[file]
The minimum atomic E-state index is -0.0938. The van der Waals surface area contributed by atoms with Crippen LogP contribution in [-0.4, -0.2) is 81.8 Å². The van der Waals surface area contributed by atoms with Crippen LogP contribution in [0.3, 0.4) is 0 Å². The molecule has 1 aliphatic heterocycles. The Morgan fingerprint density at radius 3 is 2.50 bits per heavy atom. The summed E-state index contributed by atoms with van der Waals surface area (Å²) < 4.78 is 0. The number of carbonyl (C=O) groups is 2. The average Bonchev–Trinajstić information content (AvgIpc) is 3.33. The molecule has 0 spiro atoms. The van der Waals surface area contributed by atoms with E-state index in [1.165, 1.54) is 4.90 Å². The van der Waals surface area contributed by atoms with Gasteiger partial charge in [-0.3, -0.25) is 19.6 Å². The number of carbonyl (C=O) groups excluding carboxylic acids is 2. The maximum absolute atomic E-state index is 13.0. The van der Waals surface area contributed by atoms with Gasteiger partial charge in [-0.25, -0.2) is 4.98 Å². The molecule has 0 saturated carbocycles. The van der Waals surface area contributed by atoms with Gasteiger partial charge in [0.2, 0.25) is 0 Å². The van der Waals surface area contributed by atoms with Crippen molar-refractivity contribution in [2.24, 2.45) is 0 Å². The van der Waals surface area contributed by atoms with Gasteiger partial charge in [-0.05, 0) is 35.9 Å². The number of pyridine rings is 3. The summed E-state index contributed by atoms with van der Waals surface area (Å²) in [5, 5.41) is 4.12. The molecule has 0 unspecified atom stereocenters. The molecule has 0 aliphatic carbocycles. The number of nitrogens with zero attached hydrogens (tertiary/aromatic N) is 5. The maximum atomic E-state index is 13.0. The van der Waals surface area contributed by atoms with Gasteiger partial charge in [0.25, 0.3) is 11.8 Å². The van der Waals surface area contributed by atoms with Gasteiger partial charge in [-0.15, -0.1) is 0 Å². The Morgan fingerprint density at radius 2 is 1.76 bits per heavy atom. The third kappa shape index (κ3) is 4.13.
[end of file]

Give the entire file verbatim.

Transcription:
The minimum atomic E-state index is -0.0938. The van der Waals surface area contributed by atoms with Crippen LogP contribution in [-0.4, -0.2) is 81.8 Å². The van der Waals surface area contributed by atoms with Crippen LogP contribution in [0.3, 0.4) is 0 Å². The molecule has 1 aliphatic heterocycles. The Morgan fingerprint density at radius 3 is 2.50 bits per heavy atom. The summed E-state index contributed by atoms with van der Waals surface area (Å²) < 4.78 is 0. The number of carbonyl (C=O) groups is 2. The average Bonchev–Trinajstić information content (AvgIpc) is 3.33. The molecule has 0 spiro atoms. The van der Waals surface area contributed by atoms with E-state index in [1.165, 1.54) is 4.90 Å². The van der Waals surface area contributed by atoms with Gasteiger partial charge in [-0.3, -0.25) is 19.6 Å². The number of carbonyl (C=O) groups excluding carboxylic acids is 2. The maximum absolute atomic E-state index is 13.0. The van der Waals surface area contributed by atoms with Gasteiger partial charge in [-0.25, -0.2) is 4.98 Å². The molecule has 0 saturated carbocycles. The van der Waals surface area contributed by atoms with Gasteiger partial charge in [0.2, 0.25) is 0 Å². The van der Waals surface area contributed by atoms with Crippen molar-refractivity contribution in [2.24, 2.45) is 0 Å². The van der Waals surface area contributed by atoms with Gasteiger partial charge in [-0.05, 0) is 35.9 Å². The number of pyridine rings is 3. The summed E-state index contributed by atoms with van der Waals surface area (Å²) in [5, 5.41) is 4.12. The molecule has 0 unspecified atom stereocenters. The molecule has 0 aliphatic carbocycles. The number of nitrogens with zero attached hydrogens (tertiary/aromatic N) is 5. The maximum atomic E-state index is 13.0. The van der Waals surface area contributed by atoms with Gasteiger partial charge in [0.25, 0.3) is 11.8 Å². The van der Waals surface area contributed by atoms with Gasteiger partial charge in [-0.15, -0.1) is 0 Å². The Morgan fingerprint density at radius 2 is 1.76 bits per heavy atom. The third kappa shape index (κ3) is 4.13.